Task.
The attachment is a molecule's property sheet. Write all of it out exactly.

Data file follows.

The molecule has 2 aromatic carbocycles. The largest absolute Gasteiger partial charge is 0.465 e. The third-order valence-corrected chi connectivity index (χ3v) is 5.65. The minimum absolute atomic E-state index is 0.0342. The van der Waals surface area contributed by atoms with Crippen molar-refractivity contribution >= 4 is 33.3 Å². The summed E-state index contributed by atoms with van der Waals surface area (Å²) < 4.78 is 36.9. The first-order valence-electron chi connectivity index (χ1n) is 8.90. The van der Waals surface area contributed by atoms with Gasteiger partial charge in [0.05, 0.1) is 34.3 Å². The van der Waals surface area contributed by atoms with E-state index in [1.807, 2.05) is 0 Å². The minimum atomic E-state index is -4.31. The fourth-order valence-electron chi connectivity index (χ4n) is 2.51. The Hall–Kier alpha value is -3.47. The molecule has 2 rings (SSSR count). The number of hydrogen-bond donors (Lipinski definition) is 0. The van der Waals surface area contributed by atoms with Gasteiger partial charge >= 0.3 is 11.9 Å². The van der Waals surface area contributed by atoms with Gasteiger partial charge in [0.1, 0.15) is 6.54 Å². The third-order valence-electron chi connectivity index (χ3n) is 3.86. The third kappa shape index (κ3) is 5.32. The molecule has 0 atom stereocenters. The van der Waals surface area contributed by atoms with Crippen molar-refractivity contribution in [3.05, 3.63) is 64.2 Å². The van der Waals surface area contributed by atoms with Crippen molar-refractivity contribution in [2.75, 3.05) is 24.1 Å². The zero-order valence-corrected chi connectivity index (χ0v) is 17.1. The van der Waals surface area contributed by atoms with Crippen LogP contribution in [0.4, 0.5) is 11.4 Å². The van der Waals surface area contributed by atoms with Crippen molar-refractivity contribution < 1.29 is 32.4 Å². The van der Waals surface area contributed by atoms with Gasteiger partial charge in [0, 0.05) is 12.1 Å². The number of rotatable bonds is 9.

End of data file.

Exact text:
The molecule has 2 aromatic carbocycles. The largest absolute Gasteiger partial charge is 0.465 e. The third-order valence-corrected chi connectivity index (χ3v) is 5.65. The minimum absolute atomic E-state index is 0.0342. The van der Waals surface area contributed by atoms with Crippen molar-refractivity contribution >= 4 is 33.3 Å². The summed E-state index contributed by atoms with van der Waals surface area (Å²) < 4.78 is 36.9. The first-order valence-electron chi connectivity index (χ1n) is 8.90. The van der Waals surface area contributed by atoms with Gasteiger partial charge in [0.05, 0.1) is 34.3 Å². The van der Waals surface area contributed by atoms with E-state index in [1.807, 2.05) is 0 Å². The minimum atomic E-state index is -4.31. The fourth-order valence-electron chi connectivity index (χ4n) is 2.51. The Hall–Kier alpha value is -3.47. The molecule has 2 rings (SSSR count). The number of hydrogen-bond donors (Lipinski definition) is 0. The van der Waals surface area contributed by atoms with Gasteiger partial charge >= 0.3 is 11.9 Å². The van der Waals surface area contributed by atoms with Gasteiger partial charge in [0.1, 0.15) is 6.54 Å². The third-order valence-electron chi connectivity index (χ3n) is 3.86. The third kappa shape index (κ3) is 5.32. The molecule has 0 atom stereocenters. The van der Waals surface area contributed by atoms with Crippen molar-refractivity contribution in [3.05, 3.63) is 64.2 Å². The van der Waals surface area contributed by atoms with Crippen molar-refractivity contribution in [2.75, 3.05) is 24.1 Å². The zero-order valence-corrected chi connectivity index (χ0v) is 17.1. The van der Waals surface area contributed by atoms with Crippen LogP contribution in [0.4, 0.5) is 11.4 Å². The van der Waals surface area contributed by atoms with Crippen molar-refractivity contribution < 1.29 is 32.4 Å². The van der Waals surface area contributed by atoms with Gasteiger partial charge in [0, 0.05) is 12.1 Å². The number of rotatable bonds is 9.